The general feedback was positive, but people were also overwhelmed by the long list of advice. So, we’ve cut and merged a few, and then given them a loose structure to make them easier to follow. Thanks to everyone who picked their favourites and suggested categories and structures for organising them. In the end we’ve plumped for Al Robertson’s “3-Act Structure”, which seemed to make sense of them in a messy, human sort of way.
- Give up on the illusion of control. In a networked world, organisations can no longer control what people think or say about them. If you’re worried, get involved.
- People make technology matter. Think about mindset, language and skills before you think about tools, features and screen designs. Don’t jump for the tool.
- People want control. If you give them tools for taking more control of their lives, they will pay you back in attention, support, promotion and even hard cash.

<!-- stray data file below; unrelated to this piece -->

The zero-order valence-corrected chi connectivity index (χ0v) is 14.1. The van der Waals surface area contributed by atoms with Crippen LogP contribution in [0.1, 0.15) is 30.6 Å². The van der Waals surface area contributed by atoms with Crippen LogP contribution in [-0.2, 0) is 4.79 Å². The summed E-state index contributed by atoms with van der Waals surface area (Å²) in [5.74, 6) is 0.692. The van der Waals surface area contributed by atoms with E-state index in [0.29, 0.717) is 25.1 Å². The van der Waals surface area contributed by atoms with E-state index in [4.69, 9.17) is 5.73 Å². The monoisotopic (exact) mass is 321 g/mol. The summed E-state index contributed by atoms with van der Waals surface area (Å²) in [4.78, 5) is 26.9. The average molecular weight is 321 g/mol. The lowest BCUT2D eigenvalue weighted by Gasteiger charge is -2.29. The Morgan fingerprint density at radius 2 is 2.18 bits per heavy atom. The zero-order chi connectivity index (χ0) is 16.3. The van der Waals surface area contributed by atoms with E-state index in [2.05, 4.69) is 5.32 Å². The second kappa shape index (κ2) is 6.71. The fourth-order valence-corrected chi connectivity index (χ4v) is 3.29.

- Never assume, always ask. You can’t know what your community wants from you without asking, and they are waiting to be asked. Be specific, define the issue and let the answers pour in. Then be transparent about your next moves.
- Go where people are. Experienced users have plenty of existing places already, and newcomers are difficult to recruit. Go to them and engage them on their terms.
- Respect how they choose to communicate. Some will write, others will take pictures or make movies. Most prefer questions and conversations to tedious reports and “consultations”.
- Content is king. Providing great content – resources, information, stories, connections, conversations – means new users will find you and others will stick with you. Give people easy ways to share this content too, freely and openly.